The photo of Wojo falling was taken at 51, 200 ISO. I know my equipment and I didn’t hesitate shooting at an ISO this high.



Skinning with the Kids!

No, this isn’t a click-bait article and we did in fact go skinning with the kids this past weekend. It was our first time skiing in the backcountry as a family and as the term skinning suggests we skinned up and we skied down.

Before we got ourselves into trouble though we decided to hire a guide because we like our lives. Neither my husband or myself have our avalanche training so we played it safe. Our guide, Jean-Francois of Coast Mountain Guides, was friendly, knowledgeable, great with kids (he’s got two himself) and he speaks both French and English! As well as guiding us he also educated us on safety, snow packs, contour lines, weather and beacon training throughout the day. No wonder my little one didn’t want to go to school Monday morning. He most likely learned more in the 7 hours we were out over a week of school.

Backcountry skiing is something my husband and I had wanted to do for a while but had to wait for our children to be old enough. We like the idea of being able to go where few people do, surrounded by snow capped mountains and skiing in pristine powder. Our youngest is now 8 and our oldest is 10. They both ski very well and have no issues on single blacks at Whistler Blackcomb. Jean-Francois catered the route towards the kids to keep them happy so they would want to go again. Both kids were enthusiastic. Annnnd then we had lunch when our oldest decided to bust out the rescue shovel to create snow-furniture so he could sit properly to eat his lunch and our youngest – well – he just decided to dig a hole in the snow at the edge of the lake and dangle his feet in the slush. Ugh.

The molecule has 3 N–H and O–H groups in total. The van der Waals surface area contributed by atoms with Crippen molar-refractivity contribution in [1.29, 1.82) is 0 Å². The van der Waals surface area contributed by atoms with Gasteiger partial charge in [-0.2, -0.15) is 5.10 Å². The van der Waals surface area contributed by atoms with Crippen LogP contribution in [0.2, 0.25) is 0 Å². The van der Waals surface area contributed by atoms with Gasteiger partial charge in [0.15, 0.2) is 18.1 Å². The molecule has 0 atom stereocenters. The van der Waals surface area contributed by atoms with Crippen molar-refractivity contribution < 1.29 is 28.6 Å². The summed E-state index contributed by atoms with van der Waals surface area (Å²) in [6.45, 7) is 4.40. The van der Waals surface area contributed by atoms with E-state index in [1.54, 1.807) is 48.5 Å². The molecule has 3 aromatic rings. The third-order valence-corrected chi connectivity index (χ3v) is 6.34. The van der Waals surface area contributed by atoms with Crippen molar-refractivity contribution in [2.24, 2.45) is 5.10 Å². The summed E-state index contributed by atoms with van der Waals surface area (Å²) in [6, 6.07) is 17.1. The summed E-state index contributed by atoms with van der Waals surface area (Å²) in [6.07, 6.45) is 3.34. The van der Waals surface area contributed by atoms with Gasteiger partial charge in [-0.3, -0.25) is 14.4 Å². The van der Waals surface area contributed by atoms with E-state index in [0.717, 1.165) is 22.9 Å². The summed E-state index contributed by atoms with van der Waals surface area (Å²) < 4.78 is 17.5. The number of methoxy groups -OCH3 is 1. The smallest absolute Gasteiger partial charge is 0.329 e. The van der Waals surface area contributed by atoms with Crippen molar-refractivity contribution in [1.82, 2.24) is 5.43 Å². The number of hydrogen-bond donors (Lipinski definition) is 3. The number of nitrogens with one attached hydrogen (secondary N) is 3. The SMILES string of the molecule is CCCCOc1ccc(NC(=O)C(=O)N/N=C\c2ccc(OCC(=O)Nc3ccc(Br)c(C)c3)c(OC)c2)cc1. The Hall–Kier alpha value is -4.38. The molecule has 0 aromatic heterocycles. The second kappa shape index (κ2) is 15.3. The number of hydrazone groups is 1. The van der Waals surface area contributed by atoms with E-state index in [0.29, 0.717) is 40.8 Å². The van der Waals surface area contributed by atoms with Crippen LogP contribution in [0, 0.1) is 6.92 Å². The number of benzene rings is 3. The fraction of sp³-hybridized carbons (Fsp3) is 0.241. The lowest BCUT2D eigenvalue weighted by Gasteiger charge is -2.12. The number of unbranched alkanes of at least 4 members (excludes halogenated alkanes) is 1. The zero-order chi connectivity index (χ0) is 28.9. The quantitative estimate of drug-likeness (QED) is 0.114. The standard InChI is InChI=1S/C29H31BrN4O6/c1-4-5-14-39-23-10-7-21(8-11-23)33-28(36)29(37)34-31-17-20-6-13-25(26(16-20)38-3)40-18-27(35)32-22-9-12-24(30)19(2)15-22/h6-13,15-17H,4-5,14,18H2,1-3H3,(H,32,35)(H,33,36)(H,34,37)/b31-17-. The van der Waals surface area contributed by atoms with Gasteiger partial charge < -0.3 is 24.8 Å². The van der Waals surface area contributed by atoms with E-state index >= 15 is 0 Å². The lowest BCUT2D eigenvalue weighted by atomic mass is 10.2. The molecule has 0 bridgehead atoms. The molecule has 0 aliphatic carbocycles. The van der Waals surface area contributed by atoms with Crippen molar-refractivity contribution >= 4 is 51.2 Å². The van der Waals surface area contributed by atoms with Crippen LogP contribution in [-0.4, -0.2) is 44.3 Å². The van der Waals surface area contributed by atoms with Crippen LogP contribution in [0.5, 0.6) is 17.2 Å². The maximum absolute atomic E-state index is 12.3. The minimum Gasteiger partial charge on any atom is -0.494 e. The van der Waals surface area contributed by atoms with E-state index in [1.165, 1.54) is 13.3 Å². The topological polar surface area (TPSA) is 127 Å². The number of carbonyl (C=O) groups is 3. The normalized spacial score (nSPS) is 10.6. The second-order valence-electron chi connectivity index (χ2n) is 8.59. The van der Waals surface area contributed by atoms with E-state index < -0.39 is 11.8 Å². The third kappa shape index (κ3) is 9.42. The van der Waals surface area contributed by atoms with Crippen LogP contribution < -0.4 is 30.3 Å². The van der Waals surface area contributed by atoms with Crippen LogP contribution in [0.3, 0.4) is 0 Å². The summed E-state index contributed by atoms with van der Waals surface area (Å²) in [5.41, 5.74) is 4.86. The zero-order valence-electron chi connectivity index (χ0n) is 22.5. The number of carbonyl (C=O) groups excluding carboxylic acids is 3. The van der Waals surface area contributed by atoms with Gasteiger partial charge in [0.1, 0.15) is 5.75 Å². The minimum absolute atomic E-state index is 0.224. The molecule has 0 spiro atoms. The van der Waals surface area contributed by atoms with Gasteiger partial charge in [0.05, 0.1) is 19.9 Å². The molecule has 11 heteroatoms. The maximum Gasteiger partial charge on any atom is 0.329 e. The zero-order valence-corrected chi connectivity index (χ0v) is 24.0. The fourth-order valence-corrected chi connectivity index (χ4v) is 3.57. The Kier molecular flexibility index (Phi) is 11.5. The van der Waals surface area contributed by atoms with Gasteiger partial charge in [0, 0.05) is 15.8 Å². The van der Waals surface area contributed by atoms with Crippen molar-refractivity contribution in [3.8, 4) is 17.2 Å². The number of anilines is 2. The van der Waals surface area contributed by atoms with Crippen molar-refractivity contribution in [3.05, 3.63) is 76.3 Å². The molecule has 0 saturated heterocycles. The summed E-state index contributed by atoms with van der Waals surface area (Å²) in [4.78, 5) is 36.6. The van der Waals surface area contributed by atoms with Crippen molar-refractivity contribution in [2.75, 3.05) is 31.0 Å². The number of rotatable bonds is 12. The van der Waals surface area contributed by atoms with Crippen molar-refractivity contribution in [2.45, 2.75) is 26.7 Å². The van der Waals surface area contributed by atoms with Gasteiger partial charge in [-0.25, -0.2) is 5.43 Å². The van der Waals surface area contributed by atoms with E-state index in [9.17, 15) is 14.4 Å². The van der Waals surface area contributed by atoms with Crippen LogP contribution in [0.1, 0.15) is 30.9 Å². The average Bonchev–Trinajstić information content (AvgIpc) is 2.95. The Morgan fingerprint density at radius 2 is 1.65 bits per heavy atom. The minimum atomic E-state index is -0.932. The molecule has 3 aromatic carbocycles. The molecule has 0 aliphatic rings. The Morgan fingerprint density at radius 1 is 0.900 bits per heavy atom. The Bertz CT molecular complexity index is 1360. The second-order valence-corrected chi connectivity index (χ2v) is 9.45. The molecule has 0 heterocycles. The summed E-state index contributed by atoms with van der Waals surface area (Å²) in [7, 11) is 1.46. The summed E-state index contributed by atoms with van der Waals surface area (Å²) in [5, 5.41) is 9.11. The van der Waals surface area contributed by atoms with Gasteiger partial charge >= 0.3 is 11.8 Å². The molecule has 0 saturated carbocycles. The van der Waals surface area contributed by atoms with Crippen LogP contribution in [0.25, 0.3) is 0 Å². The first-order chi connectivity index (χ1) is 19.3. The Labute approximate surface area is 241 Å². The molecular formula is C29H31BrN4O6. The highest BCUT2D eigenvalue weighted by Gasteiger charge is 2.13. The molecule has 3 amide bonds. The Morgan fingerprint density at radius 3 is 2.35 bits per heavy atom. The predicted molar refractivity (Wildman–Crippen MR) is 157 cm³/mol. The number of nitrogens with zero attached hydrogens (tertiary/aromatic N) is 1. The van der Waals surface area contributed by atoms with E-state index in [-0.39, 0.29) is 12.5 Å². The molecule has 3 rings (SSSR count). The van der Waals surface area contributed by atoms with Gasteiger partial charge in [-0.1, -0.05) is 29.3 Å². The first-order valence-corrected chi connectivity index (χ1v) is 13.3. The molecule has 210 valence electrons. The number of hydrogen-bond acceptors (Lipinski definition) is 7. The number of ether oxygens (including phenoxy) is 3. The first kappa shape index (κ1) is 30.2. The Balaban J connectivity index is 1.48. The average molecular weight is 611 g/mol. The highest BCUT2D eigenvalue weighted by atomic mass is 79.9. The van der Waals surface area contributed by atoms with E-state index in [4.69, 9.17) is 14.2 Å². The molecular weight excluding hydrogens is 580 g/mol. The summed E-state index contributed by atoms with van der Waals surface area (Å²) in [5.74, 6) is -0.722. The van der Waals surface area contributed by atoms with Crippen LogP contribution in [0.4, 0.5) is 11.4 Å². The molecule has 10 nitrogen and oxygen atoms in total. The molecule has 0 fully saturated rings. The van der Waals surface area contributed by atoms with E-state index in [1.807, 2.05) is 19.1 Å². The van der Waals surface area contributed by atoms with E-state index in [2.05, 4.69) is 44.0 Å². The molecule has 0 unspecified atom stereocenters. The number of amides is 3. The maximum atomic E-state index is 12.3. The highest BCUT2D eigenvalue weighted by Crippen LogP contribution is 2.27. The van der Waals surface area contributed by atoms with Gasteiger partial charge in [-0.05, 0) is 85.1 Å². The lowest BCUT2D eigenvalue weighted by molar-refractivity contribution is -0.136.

After lunch we skied out of the valley and towards our final climb of the day which would lead us to what JF affectionately called ‘Moon Rocks’. This would take us into our final descent out of the backcountry and into Blackcombs’ in-bound ski area. This is where ‘mommy-dearest’ fell one more time proving that I really suck at steep, narrow shoots. Let it be known that on Sunday, February 11, 2018 my kids have officially become better skiers than me. And for the record, I’d like to blame it on my skis that are 10cm longer than what I’m used to.